Ethan Eyre ParadigmLast changed 10/17 10:13P CST
Last edited: 10/17/19
Experience: I do policy debate at the University of Houston, and competed in LD and extemp for all for years of high school. Went to VBI, TFA elims, NSDA nats, and UIL finals a few times.
General: Not a tab judge - I evaluate based on what issues become important in the round. Familiar with K and theory debate. No real preference as to what kind of argument you run, as long as you understand what you're saying. That said, please don't say things that are just blatantly not true. I try to intervene as little as possible, so I won't be making any assumptions for you, even if an argument isn't very convincing. No problem with non-T affs, just develop the ballot well.
Framework: In terms of the top layer of the debate, you have to tell me whether that's K or theory/T or else I weigh through the impact calc on your voters. I like pretty much any kind of framework debate as long as you give me a mechanism by which to evaluate the round. A good amount of my experience and knowledge is with semiotics and linguistics, but I'll also evaluate pretty much anything as long as you articulate how the ballot and weighing work.
Theory: I default to reasonability, so if you want competing interps, make that argument. Using theory as a strategy is okay, but if the argument is frivolous, I'll probably be a lot less responsive to it. Don't expect me to give a lot of weight to you extending a spike unless you flesh it out further.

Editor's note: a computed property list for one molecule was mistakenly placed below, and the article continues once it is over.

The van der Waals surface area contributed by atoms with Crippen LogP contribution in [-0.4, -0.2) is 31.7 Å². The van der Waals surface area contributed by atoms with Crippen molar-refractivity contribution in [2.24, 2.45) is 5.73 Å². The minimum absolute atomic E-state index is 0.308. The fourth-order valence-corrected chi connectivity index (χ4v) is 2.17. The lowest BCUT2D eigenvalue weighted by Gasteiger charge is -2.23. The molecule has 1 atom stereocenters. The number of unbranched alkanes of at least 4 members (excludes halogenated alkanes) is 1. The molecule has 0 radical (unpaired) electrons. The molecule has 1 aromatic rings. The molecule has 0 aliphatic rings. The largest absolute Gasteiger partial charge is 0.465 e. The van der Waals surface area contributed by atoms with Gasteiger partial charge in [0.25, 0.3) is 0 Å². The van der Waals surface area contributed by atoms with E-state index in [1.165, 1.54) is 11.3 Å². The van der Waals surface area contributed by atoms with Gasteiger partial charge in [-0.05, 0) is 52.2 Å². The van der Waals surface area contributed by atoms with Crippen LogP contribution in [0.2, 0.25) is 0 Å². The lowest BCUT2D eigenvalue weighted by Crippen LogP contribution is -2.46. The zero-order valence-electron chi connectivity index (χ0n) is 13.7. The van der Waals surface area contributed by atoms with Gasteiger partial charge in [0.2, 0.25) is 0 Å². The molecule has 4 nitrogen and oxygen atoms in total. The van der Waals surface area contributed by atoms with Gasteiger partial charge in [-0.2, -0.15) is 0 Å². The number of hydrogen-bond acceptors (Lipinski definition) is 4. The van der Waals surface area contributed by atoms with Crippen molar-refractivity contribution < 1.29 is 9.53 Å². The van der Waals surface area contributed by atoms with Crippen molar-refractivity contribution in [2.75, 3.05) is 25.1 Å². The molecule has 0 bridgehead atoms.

CX: Don't make CX an attitude competition (please), you don't really gain anything from it and it just makes the debate less enjoyable. I'd prefer if you don't use cx as additional prep.
Speed: As far as speed goes, it shouldn't be an issue as long as you're clear. I'll say clear once and flow everything I can hear after that. Slow down on tags/authors and advocacy texts.
Speaker Points: I view speaker points as a mechanism for determining who should break, rather than just if you spoke well. Accordingly, if it's a high-level close round, points will be high and close, but if it's not a good round, points will be lower.
At the end of the day, clarity will be your best friend, both in terms of speed but also in terms of developing the ballot. If I don't understand an argument because you haven't explained it well or developed it, it's impossible for me to vote on it.
If you have any specific questions, feel free to ask.
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